The industry that surrounds them, however, and in particular the economy around them, continues to lag considerably. WNBA players are famously underpaid, and not just relative to NBA players; they receive only 25 percent of WNBA revenue, which is half of the 50 percent NBA players receive. Seattle Storm star Breanna Stewart, the reigning WNBA MVP, will miss this entire season because of an injury she suffered playing in Europe in the off season, where she was playing because her WNBA salary was only $64,538, requiring her to supplement her income when the WNBA isn’t in season. (It should come as no surprise that this inspired the Federalist to claim that WNBA players were in fact overpaid.) Despite women’s tennis being as popular (perhaps even more so) as men’s tennis, the pay gap among professional players is almost precisely the pay gap in American society, with women making 80 cents on the men’s dollar.

But if you’re really looking for how little progress has been made since the 2015 USWNT victory, look no further than … the USWNT. In March, on International Women’s Day and timed to build up to this very tournament, the women’s national team players filed a gender discrimination lawsuit against U.S. Soccer, claiming dramatic disparities between women’s bonuses and the bonuses paid to the far-less-successful men’s team (which didn’t even qualify for last year’s World Cup). (They had previously alleged wage discrimination with the Equal Employment Opportunity Commission back in 2016.) The women’s team has expressed frustration about having to play on artificial turf more often, and pointed out that the maximum salary for a women’s player, playing 20 exhibitions a year, was nearly a third of what it was for a men’s player doing the same. This was especially evident, says the lawsuit, in the year after the World Cup victory, in which U.S. Soccer brought in “$17 million in unexpected profit,” a large percentage of which came from that women’s team’s success. (2017 was the year the men’s team blew their World Cup chances by losing to Trinidad and Tobago on the last day of qualifying.)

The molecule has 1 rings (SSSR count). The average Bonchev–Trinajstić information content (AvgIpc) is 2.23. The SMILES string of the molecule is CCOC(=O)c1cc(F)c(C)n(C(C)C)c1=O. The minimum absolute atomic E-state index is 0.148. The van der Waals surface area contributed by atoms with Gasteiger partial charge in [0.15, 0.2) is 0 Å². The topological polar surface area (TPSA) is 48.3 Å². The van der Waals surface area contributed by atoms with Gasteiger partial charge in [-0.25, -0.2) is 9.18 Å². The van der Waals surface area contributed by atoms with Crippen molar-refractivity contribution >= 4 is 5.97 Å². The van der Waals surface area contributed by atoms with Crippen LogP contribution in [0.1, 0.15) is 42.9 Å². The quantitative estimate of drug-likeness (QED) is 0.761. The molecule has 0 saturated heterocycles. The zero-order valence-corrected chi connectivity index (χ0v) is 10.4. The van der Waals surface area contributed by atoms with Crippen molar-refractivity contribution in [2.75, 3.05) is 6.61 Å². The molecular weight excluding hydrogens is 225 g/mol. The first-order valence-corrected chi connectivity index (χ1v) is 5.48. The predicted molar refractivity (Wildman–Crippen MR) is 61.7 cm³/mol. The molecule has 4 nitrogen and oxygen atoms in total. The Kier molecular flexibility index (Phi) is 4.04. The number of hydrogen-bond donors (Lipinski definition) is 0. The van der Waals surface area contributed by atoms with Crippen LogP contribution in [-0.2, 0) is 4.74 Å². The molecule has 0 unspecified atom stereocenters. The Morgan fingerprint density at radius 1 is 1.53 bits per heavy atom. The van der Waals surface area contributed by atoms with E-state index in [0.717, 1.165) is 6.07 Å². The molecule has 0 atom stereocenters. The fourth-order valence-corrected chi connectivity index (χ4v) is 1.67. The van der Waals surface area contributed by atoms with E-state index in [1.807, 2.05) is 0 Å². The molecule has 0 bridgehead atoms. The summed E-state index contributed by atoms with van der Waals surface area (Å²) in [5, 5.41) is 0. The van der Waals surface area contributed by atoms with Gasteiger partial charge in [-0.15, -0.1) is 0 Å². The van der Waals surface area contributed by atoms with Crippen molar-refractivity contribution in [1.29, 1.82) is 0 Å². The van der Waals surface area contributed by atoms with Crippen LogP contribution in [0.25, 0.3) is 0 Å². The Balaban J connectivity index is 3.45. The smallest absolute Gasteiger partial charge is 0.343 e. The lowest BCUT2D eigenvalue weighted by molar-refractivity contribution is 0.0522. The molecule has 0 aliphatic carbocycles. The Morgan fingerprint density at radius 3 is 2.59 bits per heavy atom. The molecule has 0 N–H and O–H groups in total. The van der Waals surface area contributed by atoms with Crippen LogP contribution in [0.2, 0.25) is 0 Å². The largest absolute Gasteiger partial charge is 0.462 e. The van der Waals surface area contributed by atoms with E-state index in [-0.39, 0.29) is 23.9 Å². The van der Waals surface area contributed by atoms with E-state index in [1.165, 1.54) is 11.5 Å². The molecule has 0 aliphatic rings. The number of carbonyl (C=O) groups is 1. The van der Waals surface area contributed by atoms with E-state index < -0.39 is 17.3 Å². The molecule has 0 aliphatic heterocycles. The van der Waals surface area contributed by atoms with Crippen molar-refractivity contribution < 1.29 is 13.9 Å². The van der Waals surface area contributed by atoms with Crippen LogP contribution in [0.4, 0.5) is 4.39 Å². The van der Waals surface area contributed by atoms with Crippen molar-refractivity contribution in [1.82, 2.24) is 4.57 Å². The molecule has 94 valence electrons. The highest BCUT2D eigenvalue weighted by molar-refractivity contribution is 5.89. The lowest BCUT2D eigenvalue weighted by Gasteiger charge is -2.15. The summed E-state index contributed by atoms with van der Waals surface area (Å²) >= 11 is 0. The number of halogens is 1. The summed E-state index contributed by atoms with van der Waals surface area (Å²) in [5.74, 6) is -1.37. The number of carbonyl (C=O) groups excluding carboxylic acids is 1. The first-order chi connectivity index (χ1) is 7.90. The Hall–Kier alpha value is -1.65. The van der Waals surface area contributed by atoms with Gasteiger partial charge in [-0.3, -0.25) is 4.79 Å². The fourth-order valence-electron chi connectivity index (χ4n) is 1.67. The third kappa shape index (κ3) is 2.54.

This isn’t just a small segment of disgruntled players either. The whole team, along with several former players, has signed on, including stars Rapinoe, Lloyd, and Alex Morgan. (Rapinoe is in fact staging a “silent protest” throughout the World Cup, also in defiance of U.S. Soccer.) These are the biggest stars, given the biggest platform they’ve had since they created their own four years ago, screaming to be heard about injustice. It goes beyond U.S. Soccer too. The highly regarded French women’s team recently had to give up their practice facilities so the men’s team could practice for an exhibition, and FIFA, absurdly, has scheduled championships for two men’s tournaments (the Copa America and the Gold Cup) on the same day as the Women’s World Cup final. It seems, somehow, to be getting worse.

When the USWNT won the World Cup in 2015, it seemed like a new day dawning for women’s sports in this country, and even around the world. And now here are all those heroes, returning to the world stage, and their message is one of unity and defiance. Last time their win was a feel-good story. This time, a win could be mean something much more.

Will Leitch’s Games column runs weekly. Email him at

The Women’s World Cup and the Future of American Sports